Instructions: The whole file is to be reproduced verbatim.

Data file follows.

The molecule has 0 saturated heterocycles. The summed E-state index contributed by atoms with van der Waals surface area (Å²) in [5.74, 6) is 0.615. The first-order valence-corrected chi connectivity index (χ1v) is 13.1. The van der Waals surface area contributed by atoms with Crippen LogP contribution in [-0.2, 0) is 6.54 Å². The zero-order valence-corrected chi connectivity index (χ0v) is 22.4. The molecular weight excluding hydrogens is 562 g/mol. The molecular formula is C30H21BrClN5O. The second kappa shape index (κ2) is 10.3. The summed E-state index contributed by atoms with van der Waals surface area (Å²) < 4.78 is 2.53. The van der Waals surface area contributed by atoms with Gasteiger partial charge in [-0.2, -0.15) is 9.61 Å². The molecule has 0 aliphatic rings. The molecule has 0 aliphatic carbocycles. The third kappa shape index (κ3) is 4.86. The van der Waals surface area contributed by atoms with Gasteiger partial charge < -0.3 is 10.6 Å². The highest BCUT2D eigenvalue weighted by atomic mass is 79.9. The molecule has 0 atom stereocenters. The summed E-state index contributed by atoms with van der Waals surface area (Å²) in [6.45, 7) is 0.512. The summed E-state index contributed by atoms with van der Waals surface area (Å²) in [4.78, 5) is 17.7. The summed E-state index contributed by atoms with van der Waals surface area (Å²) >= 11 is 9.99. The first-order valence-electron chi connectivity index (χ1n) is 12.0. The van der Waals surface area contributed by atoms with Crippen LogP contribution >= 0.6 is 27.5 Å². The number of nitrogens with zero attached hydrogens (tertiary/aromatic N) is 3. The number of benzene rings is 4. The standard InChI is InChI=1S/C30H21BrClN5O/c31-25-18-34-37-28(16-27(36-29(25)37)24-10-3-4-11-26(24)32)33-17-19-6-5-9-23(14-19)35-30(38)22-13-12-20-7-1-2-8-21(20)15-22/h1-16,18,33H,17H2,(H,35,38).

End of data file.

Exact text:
The molecule has 0 saturated heterocycles. The summed E-state index contributed by atoms with van der Waals surface area (Å²) in [5.74, 6) is 0.615. The first-order valence-corrected chi connectivity index (χ1v) is 13.1. The van der Waals surface area contributed by atoms with Crippen LogP contribution in [-0.2, 0) is 6.54 Å². The zero-order valence-corrected chi connectivity index (χ0v) is 22.4. The molecular weight excluding hydrogens is 562 g/mol. The molecular formula is C30H21BrClN5O. The second kappa shape index (κ2) is 10.3. The summed E-state index contributed by atoms with van der Waals surface area (Å²) < 4.78 is 2.53. The van der Waals surface area contributed by atoms with Gasteiger partial charge in [-0.2, -0.15) is 9.61 Å². The molecule has 0 aliphatic rings. The molecule has 0 aliphatic carbocycles. The third kappa shape index (κ3) is 4.86. The van der Waals surface area contributed by atoms with Gasteiger partial charge < -0.3 is 10.6 Å². The highest BCUT2D eigenvalue weighted by atomic mass is 79.9. The molecule has 0 atom stereocenters. The summed E-state index contributed by atoms with van der Waals surface area (Å²) in [6.45, 7) is 0.512. The summed E-state index contributed by atoms with van der Waals surface area (Å²) in [4.78, 5) is 17.7. The summed E-state index contributed by atoms with van der Waals surface area (Å²) >= 11 is 9.99. The first-order valence-electron chi connectivity index (χ1n) is 12.0. The van der Waals surface area contributed by atoms with Crippen LogP contribution >= 0.6 is 27.5 Å². The number of nitrogens with zero attached hydrogens (tertiary/aromatic N) is 3. The number of benzene rings is 4. The standard InChI is InChI=1S/C30H21BrClN5O/c31-25-18-34-37-28(16-27(36-29(25)37)24-10-3-4-11-26(24)32)33-17-19-6-5-9-23(14-19)35-30(38)22-13-12-20-7-1-2-8-21(20)15-22/h1-16,18,33H,17H2,(H,35,38).